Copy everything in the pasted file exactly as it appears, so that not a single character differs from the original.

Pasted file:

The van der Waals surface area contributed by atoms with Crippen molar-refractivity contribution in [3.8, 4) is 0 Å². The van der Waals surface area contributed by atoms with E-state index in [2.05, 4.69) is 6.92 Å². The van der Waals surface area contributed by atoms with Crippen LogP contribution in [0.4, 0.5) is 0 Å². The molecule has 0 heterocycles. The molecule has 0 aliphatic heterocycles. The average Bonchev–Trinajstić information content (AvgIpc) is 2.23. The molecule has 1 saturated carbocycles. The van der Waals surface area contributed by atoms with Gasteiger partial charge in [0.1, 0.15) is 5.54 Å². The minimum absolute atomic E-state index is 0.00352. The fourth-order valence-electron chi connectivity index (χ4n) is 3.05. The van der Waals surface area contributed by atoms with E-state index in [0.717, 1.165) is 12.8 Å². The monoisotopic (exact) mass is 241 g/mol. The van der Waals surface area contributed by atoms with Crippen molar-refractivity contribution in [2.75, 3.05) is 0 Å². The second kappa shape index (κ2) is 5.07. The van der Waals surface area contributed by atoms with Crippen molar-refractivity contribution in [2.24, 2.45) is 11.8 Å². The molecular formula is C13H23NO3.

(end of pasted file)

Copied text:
The van der Waals surface area contributed by atoms with Crippen molar-refractivity contribution in [3.8, 4) is 0 Å². The van der Waals surface area contributed by atoms with E-state index in [2.05, 4.69) is 6.92 Å². The van der Waals surface area contributed by atoms with Crippen LogP contribution in [0.4, 0.5) is 0 Å². The molecule has 0 heterocycles. The molecule has 0 aliphatic heterocycles. The average Bonchev–Trinajstić information content (AvgIpc) is 2.23. The molecule has 1 saturated carbocycles. The van der Waals surface area contributed by atoms with Gasteiger partial charge in [0.1, 0.15) is 5.54 Å². The minimum absolute atomic E-state index is 0.00352. The fourth-order valence-electron chi connectivity index (χ4n) is 3.05. The van der Waals surface area contributed by atoms with E-state index in [0.717, 1.165) is 12.8 Å². The monoisotopic (exact) mass is 241 g/mol. The van der Waals surface area contributed by atoms with Crippen molar-refractivity contribution in [2.75, 3.05) is 0 Å². The second kappa shape index (κ2) is 5.07. The van der Waals surface area contributed by atoms with Crippen molar-refractivity contribution in [2.24, 2.45) is 11.8 Å². The molecular formula is C13H23NO3.